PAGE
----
The highly organized structure of the articular cartilage extracellular matrix gives rise to the complex mechanical behavior of the tissue. The destruction of this organized structure in diseases such as osteoarthritis compromises the function of the tissue, leading to loss of mobility in the joint. Efforts to replace cartilage lost to arthritis are limited by the ability to reconstruct the functional heterogeneity of healthy articular cartilage in tissue implants. A critical first step to the development of materials that mimic this functional heterogeneity is the characterization of how the micron scale tissue structure affects the macroscopic mechanical response. Recently, considerable advances have been made towards characterizing spatial variations in the equilibrium mechanical response of articular cartilage under compression. This proposal builds on this work and shows how to extend such measurements to address the heterogeneous dynamic response of articular cartilage tissue under shear. Moreover, recent technological advances in the manufacture of confocal microscopes are allowing for rapid in situ imaging of the three dimensional material structure. By combining this imaging capability with force measurement and image analysis tools it is now possible to make three dimensional correlation maps between the local tissue mechanical and structural responses and the applied macroscopic shear stress. The experiments proposed will take full advantage of these capabilities to investigate the effects of the applied strain rate, strain amplitude, and tissue compression on the material response at the macroscopic and microscopic levels. The detailed characterization of the cartilage shear properties obtained from these experiments will lead to a more thorough understanding of function in normal tissue, enable more effective diagnosis and monitoring of disease, and provide benchmarks and design input for efforts to replace or regenerate tissue. As such, these investigations are critical both for advancing the state of the art methods and technologies available to researchers and providing valuable information on the properties of this ubiquitous and important tissue. ? ? ?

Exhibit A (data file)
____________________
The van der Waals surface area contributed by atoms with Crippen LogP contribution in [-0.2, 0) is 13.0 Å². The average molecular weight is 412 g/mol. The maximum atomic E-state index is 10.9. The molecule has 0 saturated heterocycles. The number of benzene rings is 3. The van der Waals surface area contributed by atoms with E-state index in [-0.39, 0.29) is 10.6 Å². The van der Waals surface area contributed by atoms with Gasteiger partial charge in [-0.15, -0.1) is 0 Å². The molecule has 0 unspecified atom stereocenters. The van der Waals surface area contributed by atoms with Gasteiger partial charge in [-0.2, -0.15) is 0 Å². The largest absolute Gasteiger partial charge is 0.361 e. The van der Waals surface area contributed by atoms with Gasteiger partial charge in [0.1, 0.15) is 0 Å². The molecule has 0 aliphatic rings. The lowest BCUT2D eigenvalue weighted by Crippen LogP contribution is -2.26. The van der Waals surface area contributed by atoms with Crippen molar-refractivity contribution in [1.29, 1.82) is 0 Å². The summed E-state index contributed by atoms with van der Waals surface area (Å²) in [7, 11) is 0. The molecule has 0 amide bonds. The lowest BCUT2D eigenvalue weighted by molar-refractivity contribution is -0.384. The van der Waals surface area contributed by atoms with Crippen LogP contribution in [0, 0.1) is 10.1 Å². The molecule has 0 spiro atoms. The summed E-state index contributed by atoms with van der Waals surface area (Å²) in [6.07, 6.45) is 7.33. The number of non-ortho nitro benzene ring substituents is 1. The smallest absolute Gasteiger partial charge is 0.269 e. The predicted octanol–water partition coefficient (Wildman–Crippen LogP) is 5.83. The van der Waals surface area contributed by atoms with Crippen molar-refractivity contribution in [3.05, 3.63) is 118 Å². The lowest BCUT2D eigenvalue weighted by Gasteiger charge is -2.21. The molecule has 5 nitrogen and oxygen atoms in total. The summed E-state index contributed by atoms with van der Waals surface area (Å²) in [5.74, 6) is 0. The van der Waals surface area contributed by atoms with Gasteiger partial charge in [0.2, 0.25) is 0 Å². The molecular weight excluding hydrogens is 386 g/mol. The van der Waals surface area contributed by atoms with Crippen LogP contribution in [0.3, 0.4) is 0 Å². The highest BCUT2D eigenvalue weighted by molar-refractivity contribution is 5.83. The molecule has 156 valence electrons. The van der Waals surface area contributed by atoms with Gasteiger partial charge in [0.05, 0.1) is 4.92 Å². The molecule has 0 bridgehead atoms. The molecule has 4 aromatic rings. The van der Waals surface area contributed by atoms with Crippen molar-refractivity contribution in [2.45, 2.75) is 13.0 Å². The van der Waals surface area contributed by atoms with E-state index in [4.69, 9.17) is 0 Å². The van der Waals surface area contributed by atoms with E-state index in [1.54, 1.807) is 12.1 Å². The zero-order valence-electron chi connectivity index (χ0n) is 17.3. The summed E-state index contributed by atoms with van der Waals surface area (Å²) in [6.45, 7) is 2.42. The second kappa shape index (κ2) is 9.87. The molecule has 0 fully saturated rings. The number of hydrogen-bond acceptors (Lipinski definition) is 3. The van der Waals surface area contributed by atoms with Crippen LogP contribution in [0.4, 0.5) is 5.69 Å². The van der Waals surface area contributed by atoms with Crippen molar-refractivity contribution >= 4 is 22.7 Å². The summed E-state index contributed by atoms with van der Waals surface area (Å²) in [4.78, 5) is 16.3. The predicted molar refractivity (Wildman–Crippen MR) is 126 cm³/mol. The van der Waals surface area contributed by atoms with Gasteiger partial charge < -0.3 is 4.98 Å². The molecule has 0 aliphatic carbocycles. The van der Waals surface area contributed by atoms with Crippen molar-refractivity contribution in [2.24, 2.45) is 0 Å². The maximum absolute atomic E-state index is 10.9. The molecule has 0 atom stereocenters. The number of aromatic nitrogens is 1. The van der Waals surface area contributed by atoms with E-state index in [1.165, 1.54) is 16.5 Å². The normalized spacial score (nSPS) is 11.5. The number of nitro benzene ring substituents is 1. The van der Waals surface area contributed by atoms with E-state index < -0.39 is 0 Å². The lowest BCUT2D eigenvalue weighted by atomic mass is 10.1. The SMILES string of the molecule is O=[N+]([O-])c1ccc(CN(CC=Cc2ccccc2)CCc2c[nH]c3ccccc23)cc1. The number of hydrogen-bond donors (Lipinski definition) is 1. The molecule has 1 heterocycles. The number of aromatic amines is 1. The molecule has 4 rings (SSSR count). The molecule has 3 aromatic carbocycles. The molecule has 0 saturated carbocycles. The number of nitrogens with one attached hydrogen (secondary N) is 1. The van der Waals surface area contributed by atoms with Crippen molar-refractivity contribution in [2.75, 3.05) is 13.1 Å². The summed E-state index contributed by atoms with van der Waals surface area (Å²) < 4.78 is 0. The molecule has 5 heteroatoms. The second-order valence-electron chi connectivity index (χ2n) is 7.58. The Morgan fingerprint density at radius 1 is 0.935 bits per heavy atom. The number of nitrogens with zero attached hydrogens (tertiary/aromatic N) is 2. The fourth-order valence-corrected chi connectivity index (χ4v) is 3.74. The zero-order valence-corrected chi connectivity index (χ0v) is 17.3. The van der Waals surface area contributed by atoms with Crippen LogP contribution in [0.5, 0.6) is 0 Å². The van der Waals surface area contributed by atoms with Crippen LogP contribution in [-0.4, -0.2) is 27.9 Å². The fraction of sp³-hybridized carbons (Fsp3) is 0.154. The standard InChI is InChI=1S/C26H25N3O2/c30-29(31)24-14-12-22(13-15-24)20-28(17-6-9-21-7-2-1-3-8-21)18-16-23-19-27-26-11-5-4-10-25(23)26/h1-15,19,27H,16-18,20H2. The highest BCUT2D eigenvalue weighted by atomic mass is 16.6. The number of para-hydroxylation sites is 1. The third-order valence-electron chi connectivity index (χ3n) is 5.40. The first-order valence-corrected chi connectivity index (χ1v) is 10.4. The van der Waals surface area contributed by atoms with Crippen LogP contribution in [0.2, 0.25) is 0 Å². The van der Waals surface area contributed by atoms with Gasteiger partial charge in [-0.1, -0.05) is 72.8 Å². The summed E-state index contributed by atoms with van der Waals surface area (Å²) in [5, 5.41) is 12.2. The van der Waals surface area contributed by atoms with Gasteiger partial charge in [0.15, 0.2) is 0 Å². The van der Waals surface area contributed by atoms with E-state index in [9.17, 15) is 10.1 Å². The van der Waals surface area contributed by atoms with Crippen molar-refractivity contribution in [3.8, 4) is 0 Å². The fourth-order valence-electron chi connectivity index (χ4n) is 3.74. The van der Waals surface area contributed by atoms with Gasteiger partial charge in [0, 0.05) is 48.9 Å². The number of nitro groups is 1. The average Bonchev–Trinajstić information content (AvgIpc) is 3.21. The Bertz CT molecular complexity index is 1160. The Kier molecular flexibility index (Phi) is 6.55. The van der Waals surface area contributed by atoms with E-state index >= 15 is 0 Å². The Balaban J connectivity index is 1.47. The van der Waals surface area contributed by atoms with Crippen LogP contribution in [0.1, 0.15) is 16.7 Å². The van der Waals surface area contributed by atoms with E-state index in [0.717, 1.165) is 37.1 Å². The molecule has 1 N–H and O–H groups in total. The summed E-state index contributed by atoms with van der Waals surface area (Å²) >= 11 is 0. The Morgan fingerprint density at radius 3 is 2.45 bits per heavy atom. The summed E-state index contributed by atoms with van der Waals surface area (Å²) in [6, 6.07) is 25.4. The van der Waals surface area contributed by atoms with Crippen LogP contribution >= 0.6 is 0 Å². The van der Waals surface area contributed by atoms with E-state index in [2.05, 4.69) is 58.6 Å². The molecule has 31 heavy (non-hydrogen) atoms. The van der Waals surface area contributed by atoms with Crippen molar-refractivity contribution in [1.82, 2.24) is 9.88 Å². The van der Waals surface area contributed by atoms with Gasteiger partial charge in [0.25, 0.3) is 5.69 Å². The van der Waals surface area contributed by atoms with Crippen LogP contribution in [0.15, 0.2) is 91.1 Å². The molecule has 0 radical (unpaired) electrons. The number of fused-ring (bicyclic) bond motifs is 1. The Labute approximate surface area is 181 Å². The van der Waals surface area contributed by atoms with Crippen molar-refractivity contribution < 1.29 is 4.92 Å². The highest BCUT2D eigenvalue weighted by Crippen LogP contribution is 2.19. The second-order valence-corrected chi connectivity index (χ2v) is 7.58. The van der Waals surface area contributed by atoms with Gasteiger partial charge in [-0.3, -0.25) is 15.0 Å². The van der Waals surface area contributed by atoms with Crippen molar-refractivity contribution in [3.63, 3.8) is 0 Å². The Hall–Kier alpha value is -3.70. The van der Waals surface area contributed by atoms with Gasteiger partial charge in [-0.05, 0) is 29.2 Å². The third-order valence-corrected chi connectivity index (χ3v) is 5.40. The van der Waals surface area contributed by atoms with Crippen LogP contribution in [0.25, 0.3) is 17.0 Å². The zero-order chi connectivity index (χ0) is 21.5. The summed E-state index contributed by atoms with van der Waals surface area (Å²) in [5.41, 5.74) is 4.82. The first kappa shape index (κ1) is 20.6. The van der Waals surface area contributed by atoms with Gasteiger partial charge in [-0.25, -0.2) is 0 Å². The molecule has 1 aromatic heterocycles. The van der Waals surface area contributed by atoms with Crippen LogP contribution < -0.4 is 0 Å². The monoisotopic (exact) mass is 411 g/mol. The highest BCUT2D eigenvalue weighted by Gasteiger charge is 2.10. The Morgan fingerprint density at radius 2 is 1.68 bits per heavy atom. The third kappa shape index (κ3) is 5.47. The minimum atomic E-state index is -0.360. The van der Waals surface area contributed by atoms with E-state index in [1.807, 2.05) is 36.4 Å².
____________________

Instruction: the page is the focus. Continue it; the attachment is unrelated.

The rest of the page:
National Institute of Health (NIH)
National Institute of Arthritis and Musculoskeletal and Skin Diseases (NIAMS)
Exploratory/Developmental Grants (R21)
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Skeletal Biology Structure and Regeneration Study Section (SBSR)
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Tyree, Bernadette
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Cornell University
Schools of Arts and Sciences
United States
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Griffin, Darvin J; Vicari, Josh; Buckley, Mark R et al. (2014) Effects of enzymatic treatments on the depth-dependent viscoelastic shear properties of articular cartilage. J Orthop Res 32:1652-7
Buckley, Mark R; Bonassar, Lawrence J; Cohen, Itai (2013) Localization of viscous behavior and shear energy dissipation in articular cartilage under dynamic shear loading. J Biomech Eng 135:31002
Silverberg, Jesse L; Dillavou, Sam; Bonassar, Lawrence et al. (2013) Anatomic variation of depth-dependent mechanical properties in neonatal bovine articular cartilage. J Orthop Res 31:686-91
Sevenler, Derin; Buckley, Mark R; Kim, Grace et al. (2013) Spatial periodicity in growth plate shear mechanical properties is disrupted by vitamin D deficiency. J Biomech 46:1597-603
Michalek, Arthur J; Buckley, Mark R; Bonassar, Lawrence J et al. (2010) The effects of needle puncture injury on microscale shear strain in the intervertebral disc annulus fibrosus. Spine J 10:1098-105
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Buckley, Mark R; Gleghorn, Jason P; Bonassar, Lawrence J et al. (2008) Mapping the depth dependence of shear properties in articular cartilage. J Biomech 41:2430-7